In August 2009, $11.4 million in U.S. Forest Service Recovery Act grants were awarded to the State of Maine to help rural counties convert heating systems to wood/dual-fuel heating systems. The grants fund a program designed to achieve energy savings, reduce dependence on non-renewable energy resources, reduce greenhouse emissions, and support sustainable forestry.
Visit the USDA Blog to read the full story and see pictures of how these grants are being put to use.
The U.S. General Services Administration (GSA) is using $5.5 billion in Recovery funds to convert federal buildings across the nation to high-performance green buildings, and to build new energy-efficient federal buildings, courthouses and land ports of entry.
Take a look at GSA’s interactive map to see details about investments in federal buildings across the country.
Community Health Centers across the country have received Recovery Act assistance through Health Resources and Services Administration (HRSA) grant programs. The Recovery Act provided $500 million to HRSA’s Community Health Center Programs to support increased demand at existing and new service sites. The Recovery Act also provided $1.5 billion in funding for construction, renovation and health information technology equipment. More than 1,100 centers have received funding to make capital investments and hire additional staff. These Federally Qualified Health Centers serve people regardless of their ability to pay.
Visit the Department of Health and Human Services website to read more about how three community health centers in California, Nebraska, and Alabama are using Recovery funds.
The U.S. Geological Survey has received $15.2 million in Recovery Act funding to modernize the monitoring networks and warning systems at five different volcano observatories in Alaska, Washington, Hawaii, California, and Yellowstone National Park. These funds will be used to replace aging analog seismic instruments with digital instruments that record a broader range of data. Improvements will also be made to the transmission systems that send data from volcanoes to the observatories for analysis.
To learn more about how Recovery funds are helping improve volcano monitoring visit the Department of the Interior’s website.
The National Institutes for Health has awarded two Recovery Act grants totaling $1 million to support scientific research to develop a new mobile application called “iHeal.” Scientists at the University of Massachusetts-Worcester and the Massachusetts Institute for Technology are testing an app that responds immediately to physiological changes in a person suffering from Post Traumatic Stress Disorder (PTSD) or substance abuse and proposes an appropriate intervention. Researchers say the technology would recognize “stressors that threaten a patient’s recovery and then [deliver] evidence-based interventions exactly at the moment of greatest need.”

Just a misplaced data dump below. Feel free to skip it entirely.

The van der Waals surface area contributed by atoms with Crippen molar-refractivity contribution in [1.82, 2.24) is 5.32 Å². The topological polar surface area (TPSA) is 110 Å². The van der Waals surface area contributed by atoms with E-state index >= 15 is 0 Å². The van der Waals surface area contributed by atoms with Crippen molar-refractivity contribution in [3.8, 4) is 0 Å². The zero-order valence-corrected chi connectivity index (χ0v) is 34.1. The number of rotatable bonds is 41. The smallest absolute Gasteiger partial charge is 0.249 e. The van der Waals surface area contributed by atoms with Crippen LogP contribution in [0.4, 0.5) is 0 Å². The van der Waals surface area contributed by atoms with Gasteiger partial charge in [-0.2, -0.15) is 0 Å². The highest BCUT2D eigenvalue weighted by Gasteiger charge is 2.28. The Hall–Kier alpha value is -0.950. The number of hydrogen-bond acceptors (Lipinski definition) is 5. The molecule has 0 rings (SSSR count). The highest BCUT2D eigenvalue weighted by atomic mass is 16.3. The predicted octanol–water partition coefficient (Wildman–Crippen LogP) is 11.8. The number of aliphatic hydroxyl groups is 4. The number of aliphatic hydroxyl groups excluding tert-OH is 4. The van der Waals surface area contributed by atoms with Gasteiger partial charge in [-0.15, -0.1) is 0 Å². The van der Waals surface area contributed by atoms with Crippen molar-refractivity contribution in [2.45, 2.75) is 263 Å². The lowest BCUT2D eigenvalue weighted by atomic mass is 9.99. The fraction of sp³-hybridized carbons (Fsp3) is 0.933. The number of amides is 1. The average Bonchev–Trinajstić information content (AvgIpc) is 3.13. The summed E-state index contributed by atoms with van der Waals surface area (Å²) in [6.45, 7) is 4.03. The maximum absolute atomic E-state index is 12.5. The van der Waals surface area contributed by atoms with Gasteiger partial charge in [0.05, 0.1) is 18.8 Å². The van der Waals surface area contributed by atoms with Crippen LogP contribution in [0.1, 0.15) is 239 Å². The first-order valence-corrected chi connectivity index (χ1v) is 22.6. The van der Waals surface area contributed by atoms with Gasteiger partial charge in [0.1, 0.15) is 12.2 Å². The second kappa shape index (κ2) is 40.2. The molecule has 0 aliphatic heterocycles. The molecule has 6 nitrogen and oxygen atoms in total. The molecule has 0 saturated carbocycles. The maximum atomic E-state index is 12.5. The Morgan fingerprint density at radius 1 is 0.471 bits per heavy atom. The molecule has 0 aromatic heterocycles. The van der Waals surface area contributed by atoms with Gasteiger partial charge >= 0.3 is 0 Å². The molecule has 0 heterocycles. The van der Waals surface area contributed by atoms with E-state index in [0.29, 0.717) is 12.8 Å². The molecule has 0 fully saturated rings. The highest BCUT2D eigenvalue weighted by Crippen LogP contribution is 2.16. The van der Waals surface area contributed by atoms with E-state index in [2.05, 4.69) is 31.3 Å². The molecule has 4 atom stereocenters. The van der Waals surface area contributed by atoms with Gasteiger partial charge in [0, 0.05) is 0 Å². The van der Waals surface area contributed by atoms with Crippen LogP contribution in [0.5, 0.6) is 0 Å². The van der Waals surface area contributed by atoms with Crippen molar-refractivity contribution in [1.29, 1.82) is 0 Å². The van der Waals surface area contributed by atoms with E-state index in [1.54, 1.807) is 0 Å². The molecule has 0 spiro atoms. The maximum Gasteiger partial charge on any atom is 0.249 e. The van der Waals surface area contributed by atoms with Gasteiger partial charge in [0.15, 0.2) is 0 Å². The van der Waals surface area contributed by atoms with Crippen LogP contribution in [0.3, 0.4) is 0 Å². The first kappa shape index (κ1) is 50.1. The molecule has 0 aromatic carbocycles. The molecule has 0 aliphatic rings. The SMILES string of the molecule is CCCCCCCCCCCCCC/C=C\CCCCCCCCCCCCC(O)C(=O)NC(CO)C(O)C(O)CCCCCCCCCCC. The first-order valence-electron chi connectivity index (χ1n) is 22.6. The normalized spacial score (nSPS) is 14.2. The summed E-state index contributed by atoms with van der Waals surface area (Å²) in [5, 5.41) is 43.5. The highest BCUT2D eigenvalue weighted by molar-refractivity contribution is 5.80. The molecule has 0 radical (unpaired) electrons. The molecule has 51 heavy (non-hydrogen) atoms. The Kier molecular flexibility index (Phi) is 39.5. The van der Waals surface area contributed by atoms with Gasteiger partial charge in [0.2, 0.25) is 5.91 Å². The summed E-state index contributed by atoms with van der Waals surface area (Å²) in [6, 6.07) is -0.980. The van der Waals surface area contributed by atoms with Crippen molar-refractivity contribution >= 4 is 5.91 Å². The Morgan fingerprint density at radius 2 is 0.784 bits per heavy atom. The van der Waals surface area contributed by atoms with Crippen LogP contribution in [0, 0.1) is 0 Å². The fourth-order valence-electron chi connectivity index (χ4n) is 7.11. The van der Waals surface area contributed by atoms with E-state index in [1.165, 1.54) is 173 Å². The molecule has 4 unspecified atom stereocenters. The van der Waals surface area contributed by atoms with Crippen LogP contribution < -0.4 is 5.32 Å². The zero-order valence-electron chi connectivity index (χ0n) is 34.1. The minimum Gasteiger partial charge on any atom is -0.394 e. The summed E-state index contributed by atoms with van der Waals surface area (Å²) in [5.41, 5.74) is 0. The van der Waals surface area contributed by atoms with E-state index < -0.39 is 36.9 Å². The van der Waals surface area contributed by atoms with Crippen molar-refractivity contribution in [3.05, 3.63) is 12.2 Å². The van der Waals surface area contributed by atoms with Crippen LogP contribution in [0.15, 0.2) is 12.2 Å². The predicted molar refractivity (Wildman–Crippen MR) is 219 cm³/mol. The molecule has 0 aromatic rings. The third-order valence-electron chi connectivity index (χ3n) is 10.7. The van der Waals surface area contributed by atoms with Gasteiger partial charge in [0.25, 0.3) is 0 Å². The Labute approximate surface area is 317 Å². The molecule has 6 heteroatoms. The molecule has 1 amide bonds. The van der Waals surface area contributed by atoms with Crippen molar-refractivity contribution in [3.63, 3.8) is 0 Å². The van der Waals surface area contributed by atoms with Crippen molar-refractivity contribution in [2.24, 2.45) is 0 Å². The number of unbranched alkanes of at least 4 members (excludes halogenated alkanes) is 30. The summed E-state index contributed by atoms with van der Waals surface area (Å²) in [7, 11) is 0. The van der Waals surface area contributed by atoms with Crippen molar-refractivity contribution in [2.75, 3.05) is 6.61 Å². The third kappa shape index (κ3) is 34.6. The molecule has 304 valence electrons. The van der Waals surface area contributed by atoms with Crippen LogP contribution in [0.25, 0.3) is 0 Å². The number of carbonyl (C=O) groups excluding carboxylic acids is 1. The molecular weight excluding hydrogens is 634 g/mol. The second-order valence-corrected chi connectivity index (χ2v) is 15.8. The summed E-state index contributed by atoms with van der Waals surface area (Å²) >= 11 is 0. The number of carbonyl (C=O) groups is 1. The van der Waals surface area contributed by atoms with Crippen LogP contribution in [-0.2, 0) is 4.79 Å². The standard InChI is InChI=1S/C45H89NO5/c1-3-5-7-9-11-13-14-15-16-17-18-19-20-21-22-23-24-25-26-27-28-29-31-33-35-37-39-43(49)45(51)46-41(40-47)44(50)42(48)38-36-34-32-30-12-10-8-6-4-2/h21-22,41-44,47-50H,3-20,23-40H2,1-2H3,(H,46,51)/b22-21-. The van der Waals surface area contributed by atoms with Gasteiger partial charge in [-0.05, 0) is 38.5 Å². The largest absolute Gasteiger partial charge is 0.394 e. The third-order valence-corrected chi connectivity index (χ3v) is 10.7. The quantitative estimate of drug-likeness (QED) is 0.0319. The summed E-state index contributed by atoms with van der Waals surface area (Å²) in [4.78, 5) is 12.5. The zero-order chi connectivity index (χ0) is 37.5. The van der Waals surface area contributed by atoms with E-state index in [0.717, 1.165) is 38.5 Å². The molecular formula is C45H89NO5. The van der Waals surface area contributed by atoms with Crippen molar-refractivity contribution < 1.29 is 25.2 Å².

If you think this app sounds pretty intelligent, it is! Learn how iHeal will work by visiting the HHS Recovery Site.
In January 2010 five private companies received a combined total of $50 million in Recovery grants from NASA to complete the initial steps in the design and construction of new space transportation vehicles. These “space taxis,” as NASA calls them, are intended to replace the NASA shuttle fleet when it is retired later this year. Three of the companies completed work on their projects in December, the other two completed work in the first quarter of 2011.
View more pictures and read the full story here.
In 2009 the U.S. Department of Housing and Urban Development (HUD) received $9,879,750 in Recovery funds to help fund the construction of an affordable housing facility for the elderly in Hagerstown, Maryland. The award amount is the largest given to any Housing Authority in Maryland.
The four-story complex which is walking distance of downtown Hagerstown, will have 60 one bedroom, one bathroom apartments. The project is on track for completion next month.
To see picture of the project’s progress and find out more visit the HUD website.
U.S. Fish and Wildlife Service (FWS) received $909,000 in Recovery funds to remove 37 unoccupied cottages and help restore nearly 35 acres of beach and dune habitat, at Long Beach West in Stratford, Connecticut. Work first began in early 2010, and paused from March 15 through September 15, 2010 to not disturb the federally protected nesting birds. The demolition of the cottages was completed in April 2011, and habitat restoration is now ongoing.
The National Oceanic and Atmospheric Administration (NOAA) has received $167 million in Recovery funds to support coastal restoration in the US. NOAA’s Restoration Atlas, an interactive web-based map, provides information about Recovery projects such as project descriptions, project photos, and funding information. Some of these projects include the restoration of wetlands and coral reefs, the removal of fish passage barriers on coastal rivers and streams, and the restoration of fisheries. To learn more about Recovery funded marine and coastal habitat restoration projects visit the NOAA website or check out the Restoration Atlas.
Earlier this week, the Department of Energy (DOE) announced an offer of a conditional commitment for a $1.187 billion loan guarantee to support construction of a new, large-scale solar facility in California. According to DOE, the project is expected to create over 350 jobs and produce enough energy to power 60,000 homes. Visit the Energy Blog to read more about the project.